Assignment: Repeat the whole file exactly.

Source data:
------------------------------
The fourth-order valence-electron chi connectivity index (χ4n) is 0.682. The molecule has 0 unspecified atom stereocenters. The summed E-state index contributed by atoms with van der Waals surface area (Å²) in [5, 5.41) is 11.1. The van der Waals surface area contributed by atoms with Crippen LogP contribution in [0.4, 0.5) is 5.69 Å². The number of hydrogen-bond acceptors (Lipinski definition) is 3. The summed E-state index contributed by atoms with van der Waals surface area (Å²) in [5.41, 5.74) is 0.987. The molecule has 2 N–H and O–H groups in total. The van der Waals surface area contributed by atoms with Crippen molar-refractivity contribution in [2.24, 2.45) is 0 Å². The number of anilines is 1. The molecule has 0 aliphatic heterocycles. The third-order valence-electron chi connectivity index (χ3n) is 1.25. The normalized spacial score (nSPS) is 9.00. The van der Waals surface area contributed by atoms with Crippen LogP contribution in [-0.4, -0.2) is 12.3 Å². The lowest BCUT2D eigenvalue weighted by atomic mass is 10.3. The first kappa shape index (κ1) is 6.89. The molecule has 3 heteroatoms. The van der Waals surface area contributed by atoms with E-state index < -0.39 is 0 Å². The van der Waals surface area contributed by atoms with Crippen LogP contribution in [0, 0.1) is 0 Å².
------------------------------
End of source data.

The fourth-order valence-electron chi connectivity index (χ4n) is 0.682. The molecule has 0 unspecified atom stereocenters. The summed E-state index contributed by atoms with van der Waals surface area (Å²) in [5, 5.41) is 11.1. The van der Waals surface area contributed by atoms with Crippen LogP contribution in [0.4, 0.5) is 5.69 Å². The number of hydrogen-bond acceptors (Lipinski definition) is 3. The summed E-state index contributed by atoms with van der Waals surface area (Å²) in [5.41, 5.74) is 0.987. The molecule has 2 N–H and O–H groups in total. The van der Waals surface area contributed by atoms with Crippen molar-refractivity contribution in [2.24, 2.45) is 0 Å². The number of anilines is 1. The molecule has 0 aliphatic heterocycles. The third-order valence-electron chi connectivity index (χ3n) is 1.25. The normalized spacial score (nSPS) is 9.00. The van der Waals surface area contributed by atoms with Crippen LogP contribution in [-0.4, -0.2) is 12.3 Å². The lowest BCUT2D eigenvalue weighted by atomic mass is 10.3. The first kappa shape index (κ1) is 6.89. The molecule has 3 heteroatoms. The van der Waals surface area contributed by atoms with E-state index < -0.39 is 0 Å². The van der Waals surface area contributed by atoms with Crippen LogP contribution in [0, 0.1) is 0 Å².